Every year, firms have to make their way through hundreds or even thousands of applications. From the firm perspective, first-round interviews are a way for them to narrow down their search to a manageable size. On the candidate side, the first-round interview is where you can help the hiring team understand why you’re a great fit for their firm and the industry.
The first-round interview is typically held between the informal “phone screen” you will have with a recruiter and before what’s known as the “Superday.” A Superday is the last step in the recruiting process. It lasts all day and takes place in-office where you will meet with multiple employees from the firm. You can read our tips for Superdays here.
For the first-round interview, you will receive an email from the bank’s recruiting team. This is usually a thirty-minute phone call with a more junior member of the team (maybe an Analyst, Associate, or Vice President).
First-round interviews are usually short phone calls, but virtual face-to-face interviews are not uncommon, especially now. Ultimately, you don’t have very much time to make a thorough case for your candidacy, so it’s important to communicate a succinct and impactful story about yourself, your motivation to enter banking, and your interest in the firm. You can read our blog post about crafting your story for investment banking interviews here.
The following prompts/questions are the most important to answer well since they display your understanding of the role, expectations, and personal qualities that will make you a valuable member of the team:
- Tell me about yourself
- Why are you interested in investment banking?
- Why are you interested in the firm?
After the introductory “small talk” at the start of the call, the interviewer will give an introduction about themselves and their time at the firm, and then turn their attention to you to answer the above questions. While these are typically the most commonly asked questions, you should prepare for numerous behavioral questions such as:
- "Can you talk about a team project or some kind of group activity you've worked on before?"
- "What was the most difficult situation you faced as a leader and how did you respond?"
Through our research, Suited has determined that there are three basic skills that enable someone to be successful in an Analyst position: attention to detail, critical thinking, and logical reasoning. These competencies have been proven to be highly predictive of future performance, relevant to the job at hand, and do not cause adverse impact to any group. In the first-round, interviewers may try to assess these competencies, and others, so you should have examples ready to share that speak to your capabilities.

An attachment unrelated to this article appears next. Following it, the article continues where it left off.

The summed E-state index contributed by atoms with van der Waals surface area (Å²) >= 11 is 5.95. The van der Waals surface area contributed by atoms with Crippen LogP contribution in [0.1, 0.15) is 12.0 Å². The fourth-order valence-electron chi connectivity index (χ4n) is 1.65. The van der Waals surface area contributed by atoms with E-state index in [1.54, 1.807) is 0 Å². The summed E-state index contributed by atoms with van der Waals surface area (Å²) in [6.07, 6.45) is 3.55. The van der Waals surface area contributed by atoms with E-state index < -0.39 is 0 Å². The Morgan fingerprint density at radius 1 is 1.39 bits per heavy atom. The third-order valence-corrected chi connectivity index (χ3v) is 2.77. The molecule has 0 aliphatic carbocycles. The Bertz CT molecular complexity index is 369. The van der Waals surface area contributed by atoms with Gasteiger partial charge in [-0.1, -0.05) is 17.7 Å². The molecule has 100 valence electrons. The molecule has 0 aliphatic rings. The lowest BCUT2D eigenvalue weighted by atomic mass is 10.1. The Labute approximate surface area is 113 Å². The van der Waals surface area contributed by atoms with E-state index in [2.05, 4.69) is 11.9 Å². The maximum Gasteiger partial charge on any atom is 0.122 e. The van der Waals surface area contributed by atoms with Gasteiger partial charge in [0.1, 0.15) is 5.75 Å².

After the general behavioral questions, the second half of the interview will be more technical. Questions will be more basic in nature, but be prepared to elaborate on these concepts if follow-up questions are asked. Among the most common questions are those abou
- Valuation Methodologies
- Accounting & The Three Financial Statements
- Formulas (such as Free Cash Flow or Enterprise Value)
Again, remember that first-round interviews filter candidates to make the best use of the firm’s time throughout the Superday process, so it is critical to answer all of the technical questions correctly in this less-lenient stage. Like behavioral questions, any question here can be advanced and may test the limits of your knowledge. You can access our study guide to investment banking here.
After the technical portion there will be time for you to ask questions. During this time it is crucial to display an understanding of the industry and legitimate interest through the questions you ask.
As you wrap up the call thanking the interviewer for their time. Then, send an error-free follow up email thanking them again.
Some additional tips we have found helpful for first-round interviews:
- Find a quiet place to take the call that is free of distractions and background noise
- If the interview is face-to-face, be sure to dress in business professional
- If the interview is not face-to-face, you can have a pencil, calculator, and blank piece of scratch paper for math
- Refrain from reading answers from a script—interviewers may be able to tell, which minimizes your credibility as a candidate
- Stay calm and act naturally—never lose sight of the fact that the interviewer is simply another human being you are having a conversation with
Remember, as for any interview—preparation is key. Be sure to spend time researching the firm and your interviewer(s) (if you are aware who/they are). Approaching every interview with preparedness and a positive, upbeat attitude will yield you fantastic results come decision time.